Just like any other business, sole proprietors must pay taxes. The difference between being employed and being self-employed is that you will be required to list your profits but also your losses when submitting the 1040 form to the Internal Revenue Service (IRS). You can deduct business expenses and will be taxed on your net income. It’s important that throughout the year you set aside enough money to pay your taxes. If your income from self-employment exceeds $400 a year, you will be required to pay taxes of 15.3% on the remaining net income. The tax is composed of social security and Medicare.
If your business has employees, you must also pay employment taxes on their income. These can be deducted as business expenses.
Risks involved when setting up a sole proprietorship
Although there are lots of benefits of being a sole trader, it is an unincorporated business entity and there are several risks involved. Firstly, sole proprietors are personally liable for any debts the business produces. They cannot file for bankruptcy and depending on the amount of debt owed, may have to sell personal assets to settle overdue payments. Where sole proprietors put everything on the line, they may end up losing everything in a worst-case scenario.
Because investments are harder to secure under a sole proprietorship, there’s a danger that you may lose your own money in the long run where a business idea doesn’t take off. Alternatively, you may not be able to sustain your business if you cannot secure funding.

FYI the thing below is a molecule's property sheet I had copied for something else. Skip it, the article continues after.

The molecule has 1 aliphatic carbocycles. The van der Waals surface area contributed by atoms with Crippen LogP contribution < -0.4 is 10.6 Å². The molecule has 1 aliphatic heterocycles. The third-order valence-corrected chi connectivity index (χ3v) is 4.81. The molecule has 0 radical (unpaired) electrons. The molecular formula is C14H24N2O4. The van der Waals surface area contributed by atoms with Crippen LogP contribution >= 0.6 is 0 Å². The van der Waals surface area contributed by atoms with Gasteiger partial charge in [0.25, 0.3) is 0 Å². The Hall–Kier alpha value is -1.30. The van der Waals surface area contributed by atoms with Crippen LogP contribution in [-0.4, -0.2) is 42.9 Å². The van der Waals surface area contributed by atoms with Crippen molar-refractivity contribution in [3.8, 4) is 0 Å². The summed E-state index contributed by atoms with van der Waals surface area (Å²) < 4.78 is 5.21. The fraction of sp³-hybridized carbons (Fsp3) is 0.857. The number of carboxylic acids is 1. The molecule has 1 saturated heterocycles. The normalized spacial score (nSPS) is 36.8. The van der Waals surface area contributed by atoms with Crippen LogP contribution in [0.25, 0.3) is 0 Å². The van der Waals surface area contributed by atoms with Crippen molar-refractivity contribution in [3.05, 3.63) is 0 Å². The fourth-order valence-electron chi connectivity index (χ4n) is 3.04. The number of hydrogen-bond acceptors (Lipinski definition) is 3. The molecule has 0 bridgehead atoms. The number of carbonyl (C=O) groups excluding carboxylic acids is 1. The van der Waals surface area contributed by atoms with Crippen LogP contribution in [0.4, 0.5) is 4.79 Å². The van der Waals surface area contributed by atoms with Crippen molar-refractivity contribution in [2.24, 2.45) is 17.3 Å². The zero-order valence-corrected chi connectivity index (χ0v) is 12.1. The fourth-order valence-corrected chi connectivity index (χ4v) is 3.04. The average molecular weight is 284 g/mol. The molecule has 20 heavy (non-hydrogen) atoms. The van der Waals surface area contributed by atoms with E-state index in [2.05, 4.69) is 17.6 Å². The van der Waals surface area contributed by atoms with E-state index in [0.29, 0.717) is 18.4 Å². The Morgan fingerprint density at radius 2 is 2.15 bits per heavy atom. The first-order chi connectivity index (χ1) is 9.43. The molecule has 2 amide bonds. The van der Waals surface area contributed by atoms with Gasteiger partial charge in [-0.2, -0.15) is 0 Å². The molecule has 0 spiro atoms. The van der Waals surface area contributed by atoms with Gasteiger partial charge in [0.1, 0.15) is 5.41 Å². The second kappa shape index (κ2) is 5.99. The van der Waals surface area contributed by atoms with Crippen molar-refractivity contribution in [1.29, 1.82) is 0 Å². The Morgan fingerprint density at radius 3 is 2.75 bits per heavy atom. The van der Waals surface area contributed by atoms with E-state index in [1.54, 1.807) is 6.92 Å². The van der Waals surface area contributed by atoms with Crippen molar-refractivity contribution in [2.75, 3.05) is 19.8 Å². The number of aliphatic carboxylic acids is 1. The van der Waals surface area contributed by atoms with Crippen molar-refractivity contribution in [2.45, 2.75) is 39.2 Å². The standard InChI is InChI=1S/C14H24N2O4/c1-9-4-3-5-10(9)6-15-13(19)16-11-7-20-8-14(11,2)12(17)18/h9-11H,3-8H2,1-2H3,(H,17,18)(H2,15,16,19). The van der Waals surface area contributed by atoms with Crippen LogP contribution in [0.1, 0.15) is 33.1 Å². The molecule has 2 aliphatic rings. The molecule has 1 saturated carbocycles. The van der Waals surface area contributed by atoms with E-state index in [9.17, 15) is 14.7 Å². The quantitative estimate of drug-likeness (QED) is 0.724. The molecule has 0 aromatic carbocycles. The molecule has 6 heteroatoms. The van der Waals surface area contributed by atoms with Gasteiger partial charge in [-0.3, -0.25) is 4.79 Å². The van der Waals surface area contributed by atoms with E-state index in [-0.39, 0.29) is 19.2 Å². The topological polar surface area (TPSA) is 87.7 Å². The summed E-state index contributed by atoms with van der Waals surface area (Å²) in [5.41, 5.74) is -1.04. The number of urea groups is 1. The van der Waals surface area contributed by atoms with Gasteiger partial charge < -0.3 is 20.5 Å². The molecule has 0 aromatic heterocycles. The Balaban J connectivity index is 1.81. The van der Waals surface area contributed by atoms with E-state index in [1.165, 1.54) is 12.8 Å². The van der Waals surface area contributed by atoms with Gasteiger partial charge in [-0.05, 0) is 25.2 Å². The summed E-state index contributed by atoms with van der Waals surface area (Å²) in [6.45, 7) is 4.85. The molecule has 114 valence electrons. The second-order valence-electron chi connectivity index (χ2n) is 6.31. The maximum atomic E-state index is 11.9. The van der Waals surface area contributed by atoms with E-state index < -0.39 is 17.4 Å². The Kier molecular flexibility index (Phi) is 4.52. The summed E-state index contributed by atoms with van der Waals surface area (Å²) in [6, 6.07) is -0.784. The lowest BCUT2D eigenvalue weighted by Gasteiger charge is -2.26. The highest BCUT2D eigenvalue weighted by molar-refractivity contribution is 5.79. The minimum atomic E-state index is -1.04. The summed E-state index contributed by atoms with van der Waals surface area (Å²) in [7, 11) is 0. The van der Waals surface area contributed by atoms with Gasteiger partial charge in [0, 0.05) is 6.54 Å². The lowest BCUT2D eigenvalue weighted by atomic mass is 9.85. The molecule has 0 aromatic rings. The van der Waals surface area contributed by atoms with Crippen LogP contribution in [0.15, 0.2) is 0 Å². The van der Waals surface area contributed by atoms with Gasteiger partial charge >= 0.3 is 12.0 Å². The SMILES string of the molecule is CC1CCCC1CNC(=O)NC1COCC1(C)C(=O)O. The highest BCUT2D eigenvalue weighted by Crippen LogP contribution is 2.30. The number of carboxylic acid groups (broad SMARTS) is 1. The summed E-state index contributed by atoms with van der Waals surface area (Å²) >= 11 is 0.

You can also be held accountable for any injuries you may cause during business operations. It’s best to purchase liability insurance if your business involves physical activities that could potentially harm yourself or others.
Starting a business is risky, no matter which legal structure you choose. If you want to test the waters with an idea that doesn’t require too much cash investment, sole proprietorships offer a good structure. Nevertheless, you should create a realistic business plan that assesses any competitors as well as your potential customers. Having an in-depth understanding of your potential customers will make it easier to weigh the risks and determine how likely you are to succeed. Whether you ultimately do succeed depends on your goals, your efforts and of course the market.
Checklist for starting a sole proprietorship
The following steps are necessary to set up a sole proprietorship:
- Business idea and drafting a business plan
- Deciding on a name for your business
- Opening a business bank account
- Registering your trademark (where necessary)
- Where appropriate, registering/applying for permits and business licenses
- Keeping accounts (you can download an accounting app or software to help with invoicing)
- Pay taxes
Click here for important legal disclaimers.